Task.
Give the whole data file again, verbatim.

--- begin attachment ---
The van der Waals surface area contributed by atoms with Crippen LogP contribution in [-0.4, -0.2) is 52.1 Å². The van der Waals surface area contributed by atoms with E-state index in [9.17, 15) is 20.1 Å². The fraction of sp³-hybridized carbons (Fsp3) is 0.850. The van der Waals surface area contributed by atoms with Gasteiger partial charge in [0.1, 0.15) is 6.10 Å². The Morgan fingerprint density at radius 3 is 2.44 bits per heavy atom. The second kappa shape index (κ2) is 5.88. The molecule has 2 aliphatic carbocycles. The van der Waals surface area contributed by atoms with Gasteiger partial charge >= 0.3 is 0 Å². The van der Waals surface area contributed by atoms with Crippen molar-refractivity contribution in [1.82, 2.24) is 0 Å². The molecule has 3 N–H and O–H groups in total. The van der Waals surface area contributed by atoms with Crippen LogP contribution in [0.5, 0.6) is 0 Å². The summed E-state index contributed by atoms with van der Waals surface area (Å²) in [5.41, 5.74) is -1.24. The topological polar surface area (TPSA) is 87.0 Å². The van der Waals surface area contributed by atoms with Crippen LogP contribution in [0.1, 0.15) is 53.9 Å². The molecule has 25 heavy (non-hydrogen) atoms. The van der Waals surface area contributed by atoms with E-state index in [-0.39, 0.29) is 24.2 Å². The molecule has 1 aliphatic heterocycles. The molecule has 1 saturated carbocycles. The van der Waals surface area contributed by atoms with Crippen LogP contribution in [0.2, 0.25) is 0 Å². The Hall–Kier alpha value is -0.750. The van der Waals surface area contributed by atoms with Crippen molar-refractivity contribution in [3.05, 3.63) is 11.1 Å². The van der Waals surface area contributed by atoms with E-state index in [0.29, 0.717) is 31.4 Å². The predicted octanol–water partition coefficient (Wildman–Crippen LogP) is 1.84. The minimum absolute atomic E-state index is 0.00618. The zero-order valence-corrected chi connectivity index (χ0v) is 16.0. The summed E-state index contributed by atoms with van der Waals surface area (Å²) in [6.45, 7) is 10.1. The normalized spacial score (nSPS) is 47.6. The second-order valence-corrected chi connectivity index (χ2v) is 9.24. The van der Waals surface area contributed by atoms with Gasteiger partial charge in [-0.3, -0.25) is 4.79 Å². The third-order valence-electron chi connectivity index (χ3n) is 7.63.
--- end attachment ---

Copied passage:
The van der Waals surface area contributed by atoms with Crippen LogP contribution in [-0.4, -0.2) is 52.1 Å². The van der Waals surface area contributed by atoms with E-state index in [9.17, 15) is 20.1 Å². The fraction of sp³-hybridized carbons (Fsp3) is 0.850. The van der Waals surface area contributed by atoms with Gasteiger partial charge in [0.1, 0.15) is 6.10 Å². The Morgan fingerprint density at radius 3 is 2.44 bits per heavy atom. The second kappa shape index (κ2) is 5.88. The molecule has 2 aliphatic carbocycles. The van der Waals surface area contributed by atoms with Gasteiger partial charge >= 0.3 is 0 Å². The van der Waals surface area contributed by atoms with Crippen molar-refractivity contribution in [1.82, 2.24) is 0 Å². The molecule has 3 N–H and O–H groups in total. The van der Waals surface area contributed by atoms with Crippen LogP contribution in [0.5, 0.6) is 0 Å². The summed E-state index contributed by atoms with van der Waals surface area (Å²) in [5.41, 5.74) is -1.24. The topological polar surface area (TPSA) is 87.0 Å². The van der Waals surface area contributed by atoms with Crippen LogP contribution in [0.1, 0.15) is 53.9 Å². The molecule has 25 heavy (non-hydrogen) atoms. The van der Waals surface area contributed by atoms with E-state index in [-0.39, 0.29) is 24.2 Å². The molecule has 1 aliphatic heterocycles. The molecule has 1 saturated carbocycles. The van der Waals surface area contributed by atoms with Crippen LogP contribution in [0.2, 0.25) is 0 Å². The Hall–Kier alpha value is -0.750. The van der Waals surface area contributed by atoms with Crippen molar-refractivity contribution in [3.05, 3.63) is 11.1 Å². The van der Waals surface area contributed by atoms with E-state index in [0.29, 0.717) is 31.4 Å². The predicted octanol–water partition coefficient (Wildman–Crippen LogP) is 1.84. The minimum absolute atomic E-state index is 0.00618. The zero-order valence-corrected chi connectivity index (χ0v) is 16.0. The summed E-state index contributed by atoms with van der Waals surface area (Å²) in [6.45, 7) is 10.1. The normalized spacial score (nSPS) is 47.6. The second-order valence-corrected chi connectivity index (χ2v) is 9.24. The van der Waals surface area contributed by atoms with Gasteiger partial charge in [-0.3, -0.25) is 4.79 Å². The third-order valence-electron chi connectivity index (χ3n) is 7.63.